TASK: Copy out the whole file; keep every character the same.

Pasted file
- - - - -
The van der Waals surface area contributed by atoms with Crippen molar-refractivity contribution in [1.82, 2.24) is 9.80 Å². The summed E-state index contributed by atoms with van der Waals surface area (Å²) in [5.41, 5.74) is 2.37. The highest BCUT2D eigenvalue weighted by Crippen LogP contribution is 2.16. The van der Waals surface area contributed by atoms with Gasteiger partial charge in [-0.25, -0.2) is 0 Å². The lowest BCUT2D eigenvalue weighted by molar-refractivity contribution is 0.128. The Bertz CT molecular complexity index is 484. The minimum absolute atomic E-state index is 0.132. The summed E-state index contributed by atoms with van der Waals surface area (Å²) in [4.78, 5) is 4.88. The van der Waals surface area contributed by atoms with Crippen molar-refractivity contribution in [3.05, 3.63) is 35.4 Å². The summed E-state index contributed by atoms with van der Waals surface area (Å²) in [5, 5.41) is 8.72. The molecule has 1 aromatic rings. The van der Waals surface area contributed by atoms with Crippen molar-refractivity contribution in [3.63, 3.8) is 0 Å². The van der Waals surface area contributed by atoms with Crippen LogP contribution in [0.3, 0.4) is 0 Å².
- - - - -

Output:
The van der Waals surface area contributed by atoms with Crippen molar-refractivity contribution in [1.82, 2.24) is 9.80 Å². The summed E-state index contributed by atoms with van der Waals surface area (Å²) in [5.41, 5.74) is 2.37. The highest BCUT2D eigenvalue weighted by Crippen LogP contribution is 2.16. The van der Waals surface area contributed by atoms with Gasteiger partial charge in [-0.25, -0.2) is 0 Å². The lowest BCUT2D eigenvalue weighted by molar-refractivity contribution is 0.128. The Bertz CT molecular complexity index is 484. The minimum absolute atomic E-state index is 0.132. The summed E-state index contributed by atoms with van der Waals surface area (Å²) in [4.78, 5) is 4.88. The van der Waals surface area contributed by atoms with Crippen molar-refractivity contribution in [3.05, 3.63) is 35.4 Å². The summed E-state index contributed by atoms with van der Waals surface area (Å²) in [5, 5.41) is 8.72. The molecule has 1 aromatic rings. The van der Waals surface area contributed by atoms with Crippen molar-refractivity contribution in [3.63, 3.8) is 0 Å². The van der Waals surface area contributed by atoms with Crippen LogP contribution in [0.3, 0.4) is 0 Å².